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Dial Sunil for rescue: This snake-catcher from Kerala is just a call away

Wildlife enthusiast Sunil Jaleel, a senior civil police officer, is the licensed snake handler for Kochi 
city, reports Arun M

Published: 27th June 2021 04:57 AM  |   Last Updated: 27th June 2021 11:41 AM   |  A+A-

Sunil Jaleel

Express News Service

ERNAKULAM: While returning home at night after a long official trip last week, Sunil Jaleel — a senior civil police officer with the Ernakulam Central police station — received a phone call. A panic-stricken person had just found a snake in his house at Mamangalam. Sunil promised to reach the spot quickly. On the way, his phone rang again.

The officer said he was nearly there. But the caller continued, “Sir, we, the family members, have all tested Covid positive and are under home quarantine. I forgot to tell you earlier!” But Sunil, listed as a licensed snake handler by the forest department in Kochi, was duty-bound. He replied, “I’ll manage it.” 

The officer told TNSE that he treated the entire house like a snake — with minimal physical contact. A family member pointed to the spot where they saw the reptile and opened the door without coming out. Sunil asked them to stay in their rooms and proceeded to catch the nocturnal visitor — a Common Bronzeback Tree Snake (Villoonni), a non-venomous snake. The family was relieved all the same. 

Sunil’s voluntary service, available 24x7, is vital to the forest department’s plans for Kochi. While the department has an excellent team of snake-catchers based at Kodanadu, it is impractical to provide full-time service in the city. Hence, they rely on a trained professional like Sunil. Despite a hectic schedule, the 42-year-old attends to calls and travels around for snake rescue. He has rescued nearly 100 snakes including common kraits, vipers, pythons, rat snakes and tree snakes from residential areas, shopping malls and uninhabited areas.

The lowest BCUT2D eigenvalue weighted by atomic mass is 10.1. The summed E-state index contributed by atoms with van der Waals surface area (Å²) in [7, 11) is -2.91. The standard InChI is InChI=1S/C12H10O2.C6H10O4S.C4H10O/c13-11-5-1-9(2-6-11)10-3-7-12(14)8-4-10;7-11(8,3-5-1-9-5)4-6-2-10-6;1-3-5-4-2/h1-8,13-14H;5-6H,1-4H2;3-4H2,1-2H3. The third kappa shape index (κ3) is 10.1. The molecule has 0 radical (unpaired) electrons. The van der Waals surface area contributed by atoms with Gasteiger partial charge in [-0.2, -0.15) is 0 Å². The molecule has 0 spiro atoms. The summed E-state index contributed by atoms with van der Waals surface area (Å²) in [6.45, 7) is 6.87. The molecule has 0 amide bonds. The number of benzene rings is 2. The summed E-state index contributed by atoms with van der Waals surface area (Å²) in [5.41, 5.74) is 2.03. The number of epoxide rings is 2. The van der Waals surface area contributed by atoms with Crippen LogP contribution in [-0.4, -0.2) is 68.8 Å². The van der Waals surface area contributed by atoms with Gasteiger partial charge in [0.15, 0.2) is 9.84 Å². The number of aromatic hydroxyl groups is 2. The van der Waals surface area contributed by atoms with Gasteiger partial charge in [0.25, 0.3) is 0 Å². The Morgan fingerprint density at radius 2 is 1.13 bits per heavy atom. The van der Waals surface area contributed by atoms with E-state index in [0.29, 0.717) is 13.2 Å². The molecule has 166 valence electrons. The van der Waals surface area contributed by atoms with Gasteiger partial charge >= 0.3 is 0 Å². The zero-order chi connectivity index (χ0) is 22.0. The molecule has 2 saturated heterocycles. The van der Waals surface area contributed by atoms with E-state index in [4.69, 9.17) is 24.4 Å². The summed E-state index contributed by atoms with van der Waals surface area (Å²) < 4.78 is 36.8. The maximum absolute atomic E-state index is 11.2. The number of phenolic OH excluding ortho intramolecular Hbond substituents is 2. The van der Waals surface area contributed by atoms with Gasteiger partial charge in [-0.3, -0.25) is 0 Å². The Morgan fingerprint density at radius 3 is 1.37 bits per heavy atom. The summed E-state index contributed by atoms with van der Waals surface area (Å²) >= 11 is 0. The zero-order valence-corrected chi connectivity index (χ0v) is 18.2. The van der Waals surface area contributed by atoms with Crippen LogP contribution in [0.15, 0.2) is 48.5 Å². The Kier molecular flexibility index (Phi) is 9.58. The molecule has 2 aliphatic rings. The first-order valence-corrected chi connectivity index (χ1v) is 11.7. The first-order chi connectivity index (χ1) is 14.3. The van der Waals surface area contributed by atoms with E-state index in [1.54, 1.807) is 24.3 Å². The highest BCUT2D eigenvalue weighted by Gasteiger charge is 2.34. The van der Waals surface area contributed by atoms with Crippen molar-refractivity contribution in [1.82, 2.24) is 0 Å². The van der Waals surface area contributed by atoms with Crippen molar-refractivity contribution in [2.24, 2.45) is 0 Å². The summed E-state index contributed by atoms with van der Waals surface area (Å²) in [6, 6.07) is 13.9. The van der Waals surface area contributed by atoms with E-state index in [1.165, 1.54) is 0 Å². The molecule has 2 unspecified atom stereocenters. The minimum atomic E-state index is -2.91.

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Sunil points out that when a snake is spotted, people start gathering and it becomes a law and order issue. “My service is aimed at avoiding such problems and spreading awareness on the significance of conserving snakes,” the officer says. 

Sunil did not foray into the field accidentally. Rather, his enthusiasm for the ways of birds and reptiles from childhood made him a birdwatcher and a snake rescuer. He is also an avid wildlife photographer with a penchant for trekking. “The pandemic has halted such activities for now, and I couldn’t take the tour to Leh this time. Hopefully, things will change soon,” he says.

Sunil says people are yet to overcome the myth that a snake is a terrible creature, and that it should be killed at once. “Snakes play a major role in maintaining the food chain. Venomous or not, it won’t harm you unless you harm it,” he says.

He usually puts the snake in a bag and hands it over to the forest department. In the case of non-venomous ones, he releases them in uninhabited areas. Sunil received training from the forest department on safe and scientific handling of snakes. Given his tight schedules, Sunil feels the support from his family — comprising wife Sibila and sons Aazaad and Azhar — has gone a long way in fulfilling his obligations.



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